Hermine and Steppenwolf discuss death. Steppenwolf reveals that he is happier than he has ever been due to Maria, their affair, and Hermine's friendship; however, he believes that his happiness is temporary. Death awaits him. Hermine agrees and confides that she is waiting for death and eternity as well.
Steppenwolf waits for Maria in a restaurant and writes a poem entitled "The Immortals" before she arrives. They have dinner and make love. Maria is more loving and tender than before, so Steppenwolf senses that it is their last night together. Maria tells Steppenwolf that their affair could end at any time, depending upon Hermine. In fact, Maria hints that Hermine will claim Steppenwolf as her lover after the ball. Steppenwolf looks forward to the next day with anticipation.
This is one of the shorter sections in the text; however, it is one of the most important sections. Hermine explains her view of life and death, thereby establishing an unmistakable connection to Steppenwolf.
Both have experienced a life that fell short of expectation. Hermine desired "material and moral" greatness. According to her, she should have been "the wife of a king," "the beloved of a revolutionary," "the sister of a genius," or "the mother of a martyr"; however, that is not what destiny had in store for her. Fate decreed that she should live her life as a courtesan. Steppenwolf, on the other hand, desired spiritual fulfillment. He was meant to perform heroic deeds, to suffer for great causes, and ultimately to sacrifice himself in the name of humanity. The problem is that Steppenwolf was not required, or even asked, to do any of these things. Instead, he has lived the life of an observer, always watching, but never getting involved.
Hermine argues that "It was life and reality that were wrong." The fact that her dreams have been denied and Steppenwolf's faith destroyed can only be explained by the idea that a higher plane exists. Eternity is the only place where Hermine and Steppenwolf can truly achieve happiness, and that is why they crave death. Hermine goes on to say that their behavior, despair, unhappiness, and desire for death are not unnatural, but the result of their desire to obtain eternity: "Whoever wants to live and enjoy his life today must not be like you and me. Whoever wants music instead of noise, joy instead of pleasure, soul instead of gold, creative work instead of business, passion instead of foolery, finds no home in this trivial world of ours — ."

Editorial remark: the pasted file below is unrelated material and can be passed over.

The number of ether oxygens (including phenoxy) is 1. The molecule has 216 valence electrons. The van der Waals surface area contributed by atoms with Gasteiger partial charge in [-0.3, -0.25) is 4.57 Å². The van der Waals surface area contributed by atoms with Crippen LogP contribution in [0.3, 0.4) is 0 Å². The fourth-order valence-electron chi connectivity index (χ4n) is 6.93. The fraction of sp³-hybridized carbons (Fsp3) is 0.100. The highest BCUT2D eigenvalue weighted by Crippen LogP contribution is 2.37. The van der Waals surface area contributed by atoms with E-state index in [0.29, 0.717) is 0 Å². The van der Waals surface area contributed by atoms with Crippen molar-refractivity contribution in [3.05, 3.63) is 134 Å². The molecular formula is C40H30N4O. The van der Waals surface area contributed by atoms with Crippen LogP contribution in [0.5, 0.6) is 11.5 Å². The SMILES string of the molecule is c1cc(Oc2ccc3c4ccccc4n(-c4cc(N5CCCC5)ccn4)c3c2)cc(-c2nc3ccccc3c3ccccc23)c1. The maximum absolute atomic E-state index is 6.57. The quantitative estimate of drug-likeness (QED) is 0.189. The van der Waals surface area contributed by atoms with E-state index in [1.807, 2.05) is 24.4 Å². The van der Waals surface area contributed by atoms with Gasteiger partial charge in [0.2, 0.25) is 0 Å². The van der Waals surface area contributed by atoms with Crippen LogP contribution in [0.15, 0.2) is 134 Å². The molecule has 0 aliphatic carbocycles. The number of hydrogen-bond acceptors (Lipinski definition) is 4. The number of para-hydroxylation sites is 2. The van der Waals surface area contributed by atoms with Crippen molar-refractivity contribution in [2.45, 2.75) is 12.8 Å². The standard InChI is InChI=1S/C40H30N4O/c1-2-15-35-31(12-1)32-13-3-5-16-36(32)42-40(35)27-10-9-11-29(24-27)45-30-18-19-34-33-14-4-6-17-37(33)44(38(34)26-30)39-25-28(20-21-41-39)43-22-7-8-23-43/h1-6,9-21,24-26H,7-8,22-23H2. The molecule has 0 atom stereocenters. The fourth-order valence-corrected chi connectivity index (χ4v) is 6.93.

Steppenwolf experiences fulfillment and anticipation as a result of his discussion with Hermine. Just as the treatise validates Steppenwolf's theory that he is a man divided against himself and society, so Hermine authenticates Steppenwolf's notion that suicide is the only option. Even though he previously admitted that he is bourgeois in at least one of his thousand souls, Hermine reaffirms his initial belief that he is separate from bourgeois society and incapable of residing in it. He reverts back to his old Steppenwolf view that the bourgeois idea of a "comfortable room where people are quite content with eating and drinking, coffee and knitting, cards and wireless" is nothing but a shallow illusion. He looks forward to his impending death.
Steppenwolf's poem can be traced back to Hesse's fascination with the philosopher Baruch Spinoza. In sharp contrast to Nietzsche, Spinoza argues that God must exist since everything else does. According to Spinoza's theory, it would be impossible for something — an animal, a person, a world — to occur without the presence of its creator. Spinoza goes on to state that individuals do not exist as "substance"; instead, they are simply modes of existence. It is only through reunification with God that individuals can transform to a substantive state. The Immortals exist beyond the purely physical world of Steppenwolf. They are removed and, therefore, have achieved unity with God, the universe, and the soul. Steppenwolf describes the Immortals as follows:
But we above you ever more residing
In the ether's star translumined ice
Know not day nor night nor time's dividing,
Wear nor age nor sex for our device.
All your sins and anguish self-affrighting,
Your murders and lascivious delighting
Are to us but as a show
Like the suns that circling go,
Changing not our day for night;
On your frenzied life we spy,
And refresh ourselves thereafter
With the stars in order fleeing;
Our breath is winter; in our sight
Fawns the dragon of the sky;
Cool and unchanging is our eternal being,
Cool and star bright is our eternal laughter.
felicity happiness; bliss.
gist the essence or main point, as of an article or argument.
cavalier a gallant or courteous gentleman, especially one serving as a lady's escort.
satiates to satisfy to the full; gratify completely.
courtesan a prostitute.
inconsolable disconsolate; brokenhearted.
drudge a person who does hard, menial, or tedious work.
recourse a turning or seeking for aid, safety, and so on.
despondence to lose courage or hope; become disheartened; be depressed.
antics playful, silly, or ludicrous acts, tricks; pranks; capers.
pious having or showing religious devotion; zealous in the performance of religious obligations.
martyrdom severe, long-continued suffering; torment; torture.
posterity all of a person's descendants.
clairvoyant having great insight; keenly perceptive.
wiseacre a person who makes annoyingly conceited claims to knowledge.
lucidity that which is clear to the mind or readily understood.
dearth any scarcity or lack.
usurer a person who lends money at interest, especially at a rate of interest that is excessive or unlawfully high.
foetid having a bad smell, as of decay; putrid.
weltering to tumble and toss about, as the sea.
lascivious characterized by or expressing lust or lewdness; wanton.
abyss a deep fissure in the earth; bottomless gulf; chasm.
consummation completion; fulfillment.